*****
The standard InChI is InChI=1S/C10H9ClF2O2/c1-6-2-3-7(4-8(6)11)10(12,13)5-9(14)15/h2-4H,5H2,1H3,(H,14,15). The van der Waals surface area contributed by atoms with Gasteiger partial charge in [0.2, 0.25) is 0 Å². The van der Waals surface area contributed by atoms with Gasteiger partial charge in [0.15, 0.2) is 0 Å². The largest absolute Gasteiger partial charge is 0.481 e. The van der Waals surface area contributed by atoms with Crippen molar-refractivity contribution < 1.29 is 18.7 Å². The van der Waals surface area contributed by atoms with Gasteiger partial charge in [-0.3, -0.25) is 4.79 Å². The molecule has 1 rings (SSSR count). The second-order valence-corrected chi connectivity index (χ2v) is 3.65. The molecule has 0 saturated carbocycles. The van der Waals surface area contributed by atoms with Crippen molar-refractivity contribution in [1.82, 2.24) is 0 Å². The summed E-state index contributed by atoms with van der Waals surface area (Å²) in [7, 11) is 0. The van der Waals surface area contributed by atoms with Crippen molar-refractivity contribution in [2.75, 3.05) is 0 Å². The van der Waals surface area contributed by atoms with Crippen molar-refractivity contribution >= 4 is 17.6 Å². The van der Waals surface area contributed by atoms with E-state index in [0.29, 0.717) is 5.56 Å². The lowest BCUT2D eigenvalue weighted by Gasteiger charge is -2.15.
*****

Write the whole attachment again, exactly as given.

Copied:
The standard InChI is InChI=1S/C10H9ClF2O2/c1-6-2-3-7(4-8(6)11)10(12,13)5-9(14)15/h2-4H,5H2,1H3,(H,14,15). The van der Waals surface area contributed by atoms with Gasteiger partial charge in [0.2, 0.25) is 0 Å². The van der Waals surface area contributed by atoms with Gasteiger partial charge in [0.15, 0.2) is 0 Å². The largest absolute Gasteiger partial charge is 0.481 e. The van der Waals surface area contributed by atoms with Crippen molar-refractivity contribution < 1.29 is 18.7 Å². The van der Waals surface area contributed by atoms with Gasteiger partial charge in [-0.3, -0.25) is 4.79 Å². The molecule has 1 rings (SSSR count). The second-order valence-corrected chi connectivity index (χ2v) is 3.65. The molecule has 0 saturated carbocycles. The van der Waals surface area contributed by atoms with Crippen molar-refractivity contribution in [1.82, 2.24) is 0 Å². The summed E-state index contributed by atoms with van der Waals surface area (Å²) in [7, 11) is 0. The van der Waals surface area contributed by atoms with Crippen molar-refractivity contribution in [2.75, 3.05) is 0 Å². The van der Waals surface area contributed by atoms with Crippen molar-refractivity contribution >= 4 is 17.6 Å². The van der Waals surface area contributed by atoms with E-state index in [0.29, 0.717) is 5.56 Å². The lowest BCUT2D eigenvalue weighted by Gasteiger charge is -2.15.